For some reason, however, many people believe the case of the Postal Service is different.  Because paying postage fees for using the postal system is taken for granted, we have been led to believe that the entire value of our postal infrastructure is limited to the fees it generates.  It clearly isn’t.

We create and implement social policies of considerable significance through the way we design and administer our postal infrastructure.  We maintain low rates for business advertisers because it encourages commerce.  We subsidize media mail, periodicals, and non-profits because we believe the subsidies promote social and public goods, like improved communication and broad access to educational materials.

We have also used the postal infrastructure to promote employment among veterans and disadvantaged classes because we believe this is wise and appropriate social policy.  We have developed a vast network of post offices that help preserve community identity, promote social cohesiveness, and serve as a useful contact point for folks with their government — all because it is good policy to do so, not because it makes money.

The PAEA sought to disregard and even discredit the social value of our postal infrastructure.  It has led to deals like delivering parcels for Amazon on Sunday, but only to select markets.  It has redefined the local post office as a “retail outlet,” hence easily replaced by a counter in a Staples or convenience store.  And in separating postal services into market-dominant and competitive classes, it has contributed to the transformation of the United States Postal Service into a mere commercial operator and undermined the scope and meaning of the Universal Service Obligation.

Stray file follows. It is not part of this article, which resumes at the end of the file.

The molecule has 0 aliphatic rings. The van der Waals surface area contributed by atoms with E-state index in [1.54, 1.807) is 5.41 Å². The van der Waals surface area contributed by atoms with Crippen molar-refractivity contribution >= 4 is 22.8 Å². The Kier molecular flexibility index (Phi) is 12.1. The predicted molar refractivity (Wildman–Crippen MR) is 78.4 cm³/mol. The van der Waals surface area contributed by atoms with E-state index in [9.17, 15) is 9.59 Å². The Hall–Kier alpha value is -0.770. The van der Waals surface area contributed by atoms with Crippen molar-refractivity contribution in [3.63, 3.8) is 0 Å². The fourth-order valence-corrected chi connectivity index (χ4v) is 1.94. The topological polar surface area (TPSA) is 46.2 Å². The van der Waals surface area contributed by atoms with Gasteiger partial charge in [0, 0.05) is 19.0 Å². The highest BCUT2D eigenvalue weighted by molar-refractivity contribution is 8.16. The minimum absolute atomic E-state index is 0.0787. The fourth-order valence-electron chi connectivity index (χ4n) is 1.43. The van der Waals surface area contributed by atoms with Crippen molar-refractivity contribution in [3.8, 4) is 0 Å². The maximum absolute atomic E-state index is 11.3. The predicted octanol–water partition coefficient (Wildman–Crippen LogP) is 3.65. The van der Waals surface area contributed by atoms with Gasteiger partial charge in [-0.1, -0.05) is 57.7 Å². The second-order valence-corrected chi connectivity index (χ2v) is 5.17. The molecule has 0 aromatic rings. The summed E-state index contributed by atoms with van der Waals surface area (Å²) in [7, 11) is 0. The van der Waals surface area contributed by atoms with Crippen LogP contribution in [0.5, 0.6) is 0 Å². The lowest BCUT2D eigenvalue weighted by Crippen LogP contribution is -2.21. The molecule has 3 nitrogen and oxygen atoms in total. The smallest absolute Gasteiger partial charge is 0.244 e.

The PRC dockets on commercial products that house deals like the one Amazon has made with the Postal Service have gone largely unnoticed let alone scrutinized.  Nearly everyone has accepted or at least acquiesced to the idea that the Postal Service should act as a corporate entity.  As a consequence, the intangible values of the postal network are neglected and diminished.

It surprises and disappoints me that the postal unions have not seen fit to involve themselves in these dockets more frequently and more vigorously.  None of them, for example, participated in the review of the Amazon NSA, even though the deal will clearly lead to more outsourcing through the workshare system, as is the case with many of the NSAs.  As more and more postal products are transferred (or partially transferred) to the competitive products list, the impetus towards corporatization and privatization gains momentum.  More workforce reductions and a weakening of the unions are the inevitable results.